In Times to Come
Books on the soon-to-be-read stack include novels by, , , and .
-- Will Duquette
Early this month I was looking for a book to read to Jane and had no obvious candidates; no newfor example. So I pulled down a book that I had several times considered reading to her in the past; one I thought she might like, if she gave it a fair chance, if she let me get a little ways into it. I expected it to go back on the shelf in short order.
Jane loved it. Jane was hooked after just a couple of pages. She practically tied me down and forced me to read it to her for an hour or more every night until it was done. So what's my problem? It's the first in a series. It's the first in a series of five fairly thick books. Jane will want to hear all of them. And in the meanwhile, a newDiscworld novel has come out and is languishing on the shelf. Oh, the horror!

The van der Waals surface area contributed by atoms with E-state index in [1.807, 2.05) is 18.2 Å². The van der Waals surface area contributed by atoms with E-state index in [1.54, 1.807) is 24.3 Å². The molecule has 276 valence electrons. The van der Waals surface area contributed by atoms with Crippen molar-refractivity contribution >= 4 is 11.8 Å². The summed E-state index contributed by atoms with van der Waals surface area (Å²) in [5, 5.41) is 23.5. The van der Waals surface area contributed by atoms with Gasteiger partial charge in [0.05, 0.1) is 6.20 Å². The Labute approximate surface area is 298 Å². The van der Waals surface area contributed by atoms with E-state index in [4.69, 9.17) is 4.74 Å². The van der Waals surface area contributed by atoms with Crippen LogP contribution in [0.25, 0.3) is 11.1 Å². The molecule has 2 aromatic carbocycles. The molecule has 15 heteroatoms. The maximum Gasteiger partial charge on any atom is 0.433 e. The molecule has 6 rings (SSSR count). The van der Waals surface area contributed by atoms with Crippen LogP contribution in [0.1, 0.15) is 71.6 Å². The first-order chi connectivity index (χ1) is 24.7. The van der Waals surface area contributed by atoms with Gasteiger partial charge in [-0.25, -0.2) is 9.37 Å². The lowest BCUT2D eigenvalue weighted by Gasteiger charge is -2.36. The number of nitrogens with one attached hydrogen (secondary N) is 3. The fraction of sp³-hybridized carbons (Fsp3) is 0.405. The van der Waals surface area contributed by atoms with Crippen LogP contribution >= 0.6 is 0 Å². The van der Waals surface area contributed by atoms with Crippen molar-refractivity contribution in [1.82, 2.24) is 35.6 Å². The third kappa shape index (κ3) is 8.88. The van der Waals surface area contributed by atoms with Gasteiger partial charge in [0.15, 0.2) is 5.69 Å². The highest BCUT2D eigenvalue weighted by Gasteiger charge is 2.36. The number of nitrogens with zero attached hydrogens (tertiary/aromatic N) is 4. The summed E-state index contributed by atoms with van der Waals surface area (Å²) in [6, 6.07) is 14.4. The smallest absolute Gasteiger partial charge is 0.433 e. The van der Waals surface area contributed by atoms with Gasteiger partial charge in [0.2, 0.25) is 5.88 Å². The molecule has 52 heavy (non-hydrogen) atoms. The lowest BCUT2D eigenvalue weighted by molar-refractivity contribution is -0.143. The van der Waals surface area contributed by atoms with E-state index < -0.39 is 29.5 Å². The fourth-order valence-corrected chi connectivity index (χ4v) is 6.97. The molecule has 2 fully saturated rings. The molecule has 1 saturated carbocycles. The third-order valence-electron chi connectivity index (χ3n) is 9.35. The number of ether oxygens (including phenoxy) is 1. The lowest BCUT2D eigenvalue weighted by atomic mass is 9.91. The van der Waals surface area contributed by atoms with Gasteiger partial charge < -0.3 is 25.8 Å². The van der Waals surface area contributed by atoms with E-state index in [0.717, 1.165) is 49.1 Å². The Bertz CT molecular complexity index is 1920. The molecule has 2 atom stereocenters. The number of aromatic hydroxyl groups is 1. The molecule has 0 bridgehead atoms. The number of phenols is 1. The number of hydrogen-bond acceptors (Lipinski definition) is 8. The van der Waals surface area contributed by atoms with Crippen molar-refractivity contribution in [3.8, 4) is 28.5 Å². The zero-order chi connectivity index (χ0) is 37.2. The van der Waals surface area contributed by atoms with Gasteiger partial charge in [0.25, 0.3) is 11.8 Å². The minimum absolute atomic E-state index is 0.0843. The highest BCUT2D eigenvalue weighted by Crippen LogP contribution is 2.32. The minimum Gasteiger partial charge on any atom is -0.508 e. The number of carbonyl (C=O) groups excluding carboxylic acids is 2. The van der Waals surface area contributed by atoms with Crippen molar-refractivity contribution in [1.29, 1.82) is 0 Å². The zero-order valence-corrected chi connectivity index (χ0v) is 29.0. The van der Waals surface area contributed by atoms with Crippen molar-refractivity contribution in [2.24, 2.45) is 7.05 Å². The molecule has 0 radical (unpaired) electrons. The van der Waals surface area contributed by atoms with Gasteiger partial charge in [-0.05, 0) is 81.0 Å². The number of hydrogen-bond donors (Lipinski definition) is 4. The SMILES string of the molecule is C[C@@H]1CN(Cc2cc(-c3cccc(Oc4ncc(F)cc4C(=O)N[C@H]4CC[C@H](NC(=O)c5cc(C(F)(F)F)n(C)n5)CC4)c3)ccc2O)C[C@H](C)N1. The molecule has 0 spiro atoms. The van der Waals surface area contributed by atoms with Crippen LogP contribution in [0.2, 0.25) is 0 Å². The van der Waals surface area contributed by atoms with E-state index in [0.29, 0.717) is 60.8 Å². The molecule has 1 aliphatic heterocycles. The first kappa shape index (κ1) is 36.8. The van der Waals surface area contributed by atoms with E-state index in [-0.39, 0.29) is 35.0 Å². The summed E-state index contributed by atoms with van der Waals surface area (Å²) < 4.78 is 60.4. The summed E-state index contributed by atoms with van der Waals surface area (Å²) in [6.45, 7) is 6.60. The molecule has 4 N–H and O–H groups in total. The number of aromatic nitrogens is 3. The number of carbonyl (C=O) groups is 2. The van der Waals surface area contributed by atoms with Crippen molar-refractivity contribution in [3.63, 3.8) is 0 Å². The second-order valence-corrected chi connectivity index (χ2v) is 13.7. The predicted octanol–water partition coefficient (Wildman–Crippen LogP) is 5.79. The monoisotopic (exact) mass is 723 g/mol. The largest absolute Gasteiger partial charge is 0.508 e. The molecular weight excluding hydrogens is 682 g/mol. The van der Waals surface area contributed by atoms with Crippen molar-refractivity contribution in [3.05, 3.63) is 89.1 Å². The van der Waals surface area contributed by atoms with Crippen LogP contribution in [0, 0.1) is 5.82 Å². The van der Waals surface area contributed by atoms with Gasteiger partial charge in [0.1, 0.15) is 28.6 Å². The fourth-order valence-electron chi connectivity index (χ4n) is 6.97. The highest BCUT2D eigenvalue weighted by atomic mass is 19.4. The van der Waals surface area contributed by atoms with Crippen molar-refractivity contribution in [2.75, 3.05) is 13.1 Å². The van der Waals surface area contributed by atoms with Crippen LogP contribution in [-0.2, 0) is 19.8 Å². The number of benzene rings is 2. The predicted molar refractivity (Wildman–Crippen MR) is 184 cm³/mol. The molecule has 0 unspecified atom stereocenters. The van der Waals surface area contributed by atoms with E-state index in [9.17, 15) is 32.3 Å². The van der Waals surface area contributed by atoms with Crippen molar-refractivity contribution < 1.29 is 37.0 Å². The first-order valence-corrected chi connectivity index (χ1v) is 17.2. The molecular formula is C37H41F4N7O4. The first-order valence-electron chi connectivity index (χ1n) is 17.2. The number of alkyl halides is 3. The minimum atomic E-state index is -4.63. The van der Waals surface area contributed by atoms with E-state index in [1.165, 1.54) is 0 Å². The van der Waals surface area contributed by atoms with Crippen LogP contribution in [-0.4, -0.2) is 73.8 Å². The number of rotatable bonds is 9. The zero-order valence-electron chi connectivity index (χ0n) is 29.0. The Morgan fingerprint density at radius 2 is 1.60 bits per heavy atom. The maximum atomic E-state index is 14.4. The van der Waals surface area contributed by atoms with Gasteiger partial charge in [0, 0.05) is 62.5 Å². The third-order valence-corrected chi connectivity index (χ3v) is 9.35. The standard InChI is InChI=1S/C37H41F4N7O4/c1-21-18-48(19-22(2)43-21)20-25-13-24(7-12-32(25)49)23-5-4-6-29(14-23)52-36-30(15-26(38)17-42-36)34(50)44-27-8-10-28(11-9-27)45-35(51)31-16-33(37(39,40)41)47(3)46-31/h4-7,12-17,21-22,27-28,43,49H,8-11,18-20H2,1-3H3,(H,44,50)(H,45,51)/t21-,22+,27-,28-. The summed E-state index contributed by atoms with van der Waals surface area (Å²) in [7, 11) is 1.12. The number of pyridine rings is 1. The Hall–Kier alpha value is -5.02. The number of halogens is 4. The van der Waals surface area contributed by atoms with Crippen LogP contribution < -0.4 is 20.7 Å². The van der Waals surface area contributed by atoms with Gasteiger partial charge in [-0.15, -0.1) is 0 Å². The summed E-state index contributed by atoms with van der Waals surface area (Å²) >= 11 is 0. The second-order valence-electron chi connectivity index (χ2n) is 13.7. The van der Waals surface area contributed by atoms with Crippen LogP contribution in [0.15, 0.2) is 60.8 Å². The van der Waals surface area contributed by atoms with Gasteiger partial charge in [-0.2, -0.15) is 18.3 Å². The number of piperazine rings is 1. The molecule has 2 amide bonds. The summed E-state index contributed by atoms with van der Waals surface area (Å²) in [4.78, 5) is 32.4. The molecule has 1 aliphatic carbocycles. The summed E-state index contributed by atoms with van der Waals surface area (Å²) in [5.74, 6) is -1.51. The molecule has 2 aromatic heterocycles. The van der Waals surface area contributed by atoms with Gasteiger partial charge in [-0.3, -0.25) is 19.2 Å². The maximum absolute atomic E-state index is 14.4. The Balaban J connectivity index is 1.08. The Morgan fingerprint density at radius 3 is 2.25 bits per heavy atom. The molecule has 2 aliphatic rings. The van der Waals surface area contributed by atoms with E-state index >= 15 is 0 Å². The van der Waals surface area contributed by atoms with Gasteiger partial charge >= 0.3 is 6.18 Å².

Ah, well. The book in question is The Price of the Stars by , and it's the first book in the authors' Mageworlds series. What it is, is darn good space opera. You've got spaceships, murders, assassinations, revenge, capers, brawls, heroics, derring-do, a secret asteroid base, mysterious strangers, evil villains.... Really, what more can you ask for?
It's not particularly literary, but it's good storytelling. The authors write nice dialog, with a touch of wit--and, let me tell you, I have personally spoken every word of it and can vouch that it isn't stilted. Also, they have a knack for knowing what not to tell us. This isn't hard science fiction, where any technological trick has to have some marginally convincing explanation; this is a straightforward adventure novel. The story needs faster-than-light spacecraft? Fine, we've got hyperspace. The story needs faster-than-light communication? Fine, we've got hyperspace comms. Null gravity? You got it. These things simply exist; they are conventional devices in this sort of book; the authors wisely just use them without commenting on them. Similarly, they are also really good at glossing over anything that might be considered highly improbable without a lengthy explanation. I noticed some of these improbabilities on this go around--it's had to miss such things at read-aloud speed--but I hadn't noticed them before, and I've read the book to myself several times.